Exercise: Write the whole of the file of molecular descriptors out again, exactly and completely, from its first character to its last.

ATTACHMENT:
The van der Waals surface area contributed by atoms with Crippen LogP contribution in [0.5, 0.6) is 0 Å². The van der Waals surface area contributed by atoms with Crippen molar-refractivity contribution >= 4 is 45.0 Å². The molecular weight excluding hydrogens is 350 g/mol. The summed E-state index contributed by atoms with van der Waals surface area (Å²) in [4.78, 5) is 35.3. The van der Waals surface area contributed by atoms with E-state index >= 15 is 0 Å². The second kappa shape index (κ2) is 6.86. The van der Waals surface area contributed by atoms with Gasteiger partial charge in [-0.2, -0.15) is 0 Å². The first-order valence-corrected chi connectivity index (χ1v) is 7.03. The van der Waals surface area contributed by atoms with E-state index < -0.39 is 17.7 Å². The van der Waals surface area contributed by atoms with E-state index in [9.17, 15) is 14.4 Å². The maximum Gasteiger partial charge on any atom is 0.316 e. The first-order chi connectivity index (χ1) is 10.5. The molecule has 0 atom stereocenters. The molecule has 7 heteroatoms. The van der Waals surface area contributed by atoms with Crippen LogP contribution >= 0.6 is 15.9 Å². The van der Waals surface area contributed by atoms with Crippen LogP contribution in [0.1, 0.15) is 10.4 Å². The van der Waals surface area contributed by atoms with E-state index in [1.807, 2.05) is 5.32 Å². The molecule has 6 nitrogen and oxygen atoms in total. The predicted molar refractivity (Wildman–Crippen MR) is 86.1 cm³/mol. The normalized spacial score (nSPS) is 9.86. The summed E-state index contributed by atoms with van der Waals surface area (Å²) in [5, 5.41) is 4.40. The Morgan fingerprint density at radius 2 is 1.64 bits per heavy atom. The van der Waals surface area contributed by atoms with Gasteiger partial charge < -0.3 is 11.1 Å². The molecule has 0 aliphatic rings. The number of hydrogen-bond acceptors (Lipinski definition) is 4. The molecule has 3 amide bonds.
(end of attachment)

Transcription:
The van der Waals surface area contributed by atoms with Crippen LogP contribution in [0.5, 0.6) is 0 Å². The van der Waals surface area contributed by atoms with Crippen molar-refractivity contribution >= 4 is 45.0 Å². The molecular weight excluding hydrogens is 350 g/mol. The summed E-state index contributed by atoms with van der Waals surface area (Å²) in [4.78, 5) is 35.3. The van der Waals surface area contributed by atoms with E-state index >= 15 is 0 Å². The second kappa shape index (κ2) is 6.86. The van der Waals surface area contributed by atoms with Gasteiger partial charge in [-0.2, -0.15) is 0 Å². The first-order valence-corrected chi connectivity index (χ1v) is 7.03. The van der Waals surface area contributed by atoms with E-state index < -0.39 is 17.7 Å². The van der Waals surface area contributed by atoms with E-state index in [9.17, 15) is 14.4 Å². The maximum Gasteiger partial charge on any atom is 0.316 e. The first-order chi connectivity index (χ1) is 10.5. The molecule has 0 atom stereocenters. The molecule has 7 heteroatoms. The van der Waals surface area contributed by atoms with Crippen LogP contribution >= 0.6 is 15.9 Å². The van der Waals surface area contributed by atoms with Crippen LogP contribution in [0.1, 0.15) is 10.4 Å². The van der Waals surface area contributed by atoms with E-state index in [1.807, 2.05) is 5.32 Å². The molecule has 6 nitrogen and oxygen atoms in total. The predicted molar refractivity (Wildman–Crippen MR) is 86.1 cm³/mol. The normalized spacial score (nSPS) is 9.86. The summed E-state index contributed by atoms with van der Waals surface area (Å²) in [5, 5.41) is 4.40. The Morgan fingerprint density at radius 2 is 1.64 bits per heavy atom. The van der Waals surface area contributed by atoms with Gasteiger partial charge < -0.3 is 11.1 Å². The molecule has 0 aliphatic rings. The number of hydrogen-bond acceptors (Lipinski definition) is 4. The molecule has 3 amide bonds.